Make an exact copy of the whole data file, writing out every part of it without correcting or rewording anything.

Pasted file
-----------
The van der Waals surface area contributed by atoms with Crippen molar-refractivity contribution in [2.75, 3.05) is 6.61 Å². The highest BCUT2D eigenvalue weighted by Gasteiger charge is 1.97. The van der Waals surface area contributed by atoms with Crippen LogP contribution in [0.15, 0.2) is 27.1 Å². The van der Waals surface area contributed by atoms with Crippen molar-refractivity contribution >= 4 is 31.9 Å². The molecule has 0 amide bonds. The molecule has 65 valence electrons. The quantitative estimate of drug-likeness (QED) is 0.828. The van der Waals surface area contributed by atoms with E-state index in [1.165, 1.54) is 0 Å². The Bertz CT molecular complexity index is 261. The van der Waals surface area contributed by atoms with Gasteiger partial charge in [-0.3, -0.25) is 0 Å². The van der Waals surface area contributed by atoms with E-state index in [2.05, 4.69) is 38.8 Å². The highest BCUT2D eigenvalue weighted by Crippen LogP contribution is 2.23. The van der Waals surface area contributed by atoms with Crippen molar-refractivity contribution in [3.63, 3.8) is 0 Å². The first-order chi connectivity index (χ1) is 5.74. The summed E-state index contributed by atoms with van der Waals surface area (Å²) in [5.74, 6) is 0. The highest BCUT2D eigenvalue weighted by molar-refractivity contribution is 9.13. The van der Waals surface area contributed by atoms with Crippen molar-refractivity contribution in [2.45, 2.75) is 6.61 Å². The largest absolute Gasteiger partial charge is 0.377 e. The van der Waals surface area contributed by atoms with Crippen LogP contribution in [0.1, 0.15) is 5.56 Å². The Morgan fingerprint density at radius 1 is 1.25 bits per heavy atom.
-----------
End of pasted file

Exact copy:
The van der Waals surface area contributed by atoms with Crippen molar-refractivity contribution in [2.75, 3.05) is 6.61 Å². The highest BCUT2D eigenvalue weighted by Gasteiger charge is 1.97. The van der Waals surface area contributed by atoms with Crippen LogP contribution in [0.15, 0.2) is 27.1 Å². The van der Waals surface area contributed by atoms with Crippen molar-refractivity contribution >= 4 is 31.9 Å². The molecule has 0 amide bonds. The molecule has 65 valence electrons. The quantitative estimate of drug-likeness (QED) is 0.828. The van der Waals surface area contributed by atoms with E-state index in [1.165, 1.54) is 0 Å². The Bertz CT molecular complexity index is 261. The van der Waals surface area contributed by atoms with Gasteiger partial charge in [-0.3, -0.25) is 0 Å². The van der Waals surface area contributed by atoms with E-state index in [2.05, 4.69) is 38.8 Å². The highest BCUT2D eigenvalue weighted by Crippen LogP contribution is 2.23. The van der Waals surface area contributed by atoms with Crippen molar-refractivity contribution in [3.63, 3.8) is 0 Å². The first-order chi connectivity index (χ1) is 5.74. The summed E-state index contributed by atoms with van der Waals surface area (Å²) in [5.74, 6) is 0. The highest BCUT2D eigenvalue weighted by molar-refractivity contribution is 9.13. The van der Waals surface area contributed by atoms with Crippen molar-refractivity contribution in [2.45, 2.75) is 6.61 Å². The largest absolute Gasteiger partial charge is 0.377 e. The van der Waals surface area contributed by atoms with Crippen LogP contribution in [0.1, 0.15) is 5.56 Å². The Morgan fingerprint density at radius 1 is 1.25 bits per heavy atom.